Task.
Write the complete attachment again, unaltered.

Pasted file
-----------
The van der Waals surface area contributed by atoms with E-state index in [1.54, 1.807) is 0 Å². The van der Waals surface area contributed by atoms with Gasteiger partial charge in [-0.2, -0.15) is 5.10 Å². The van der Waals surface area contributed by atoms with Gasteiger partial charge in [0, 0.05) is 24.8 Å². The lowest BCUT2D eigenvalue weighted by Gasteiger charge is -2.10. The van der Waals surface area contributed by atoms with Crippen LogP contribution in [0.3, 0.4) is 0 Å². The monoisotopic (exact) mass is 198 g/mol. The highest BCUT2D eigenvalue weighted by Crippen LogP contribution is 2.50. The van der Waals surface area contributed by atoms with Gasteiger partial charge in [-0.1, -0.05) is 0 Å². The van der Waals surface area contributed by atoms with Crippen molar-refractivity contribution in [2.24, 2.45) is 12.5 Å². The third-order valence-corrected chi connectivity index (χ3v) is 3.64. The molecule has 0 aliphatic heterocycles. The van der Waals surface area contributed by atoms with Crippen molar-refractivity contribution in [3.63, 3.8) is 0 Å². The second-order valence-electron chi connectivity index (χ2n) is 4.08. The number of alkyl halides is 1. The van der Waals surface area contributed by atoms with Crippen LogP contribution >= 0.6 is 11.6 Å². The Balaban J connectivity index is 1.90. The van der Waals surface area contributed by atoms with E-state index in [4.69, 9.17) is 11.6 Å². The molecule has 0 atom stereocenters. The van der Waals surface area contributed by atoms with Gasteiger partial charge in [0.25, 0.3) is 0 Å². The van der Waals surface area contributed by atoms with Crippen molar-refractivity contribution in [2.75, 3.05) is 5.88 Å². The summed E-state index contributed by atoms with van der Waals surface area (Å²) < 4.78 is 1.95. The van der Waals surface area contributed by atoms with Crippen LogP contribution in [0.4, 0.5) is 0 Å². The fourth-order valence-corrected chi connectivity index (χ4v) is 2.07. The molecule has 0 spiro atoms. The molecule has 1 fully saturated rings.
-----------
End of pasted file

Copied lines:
The van der Waals surface area contributed by atoms with E-state index in [1.54, 1.807) is 0 Å². The van der Waals surface area contributed by atoms with Gasteiger partial charge in [-0.2, -0.15) is 5.10 Å². The van der Waals surface area contributed by atoms with Gasteiger partial charge in [0, 0.05) is 24.8 Å². The lowest BCUT2D eigenvalue weighted by Gasteiger charge is -2.10. The van der Waals surface area contributed by atoms with Crippen LogP contribution in [0.3, 0.4) is 0 Å². The monoisotopic (exact) mass is 198 g/mol. The highest BCUT2D eigenvalue weighted by Crippen LogP contribution is 2.50. The van der Waals surface area contributed by atoms with Gasteiger partial charge in [-0.1, -0.05) is 0 Å². The van der Waals surface area contributed by atoms with Crippen molar-refractivity contribution in [2.24, 2.45) is 12.5 Å². The third-order valence-corrected chi connectivity index (χ3v) is 3.64. The molecule has 0 aliphatic heterocycles. The van der Waals surface area contributed by atoms with Crippen molar-refractivity contribution in [3.63, 3.8) is 0 Å². The second-order valence-electron chi connectivity index (χ2n) is 4.08. The number of alkyl halides is 1. The van der Waals surface area contributed by atoms with Crippen LogP contribution >= 0.6 is 11.6 Å². The Balaban J connectivity index is 1.90. The van der Waals surface area contributed by atoms with E-state index in [4.69, 9.17) is 11.6 Å². The molecule has 0 atom stereocenters. The van der Waals surface area contributed by atoms with Gasteiger partial charge in [0.25, 0.3) is 0 Å². The van der Waals surface area contributed by atoms with Crippen molar-refractivity contribution in [2.75, 3.05) is 5.88 Å². The summed E-state index contributed by atoms with van der Waals surface area (Å²) < 4.78 is 1.95. The van der Waals surface area contributed by atoms with Crippen LogP contribution in [0.4, 0.5) is 0 Å². The fourth-order valence-corrected chi connectivity index (χ4v) is 2.07. The molecule has 0 spiro atoms. The molecule has 1 fully saturated rings.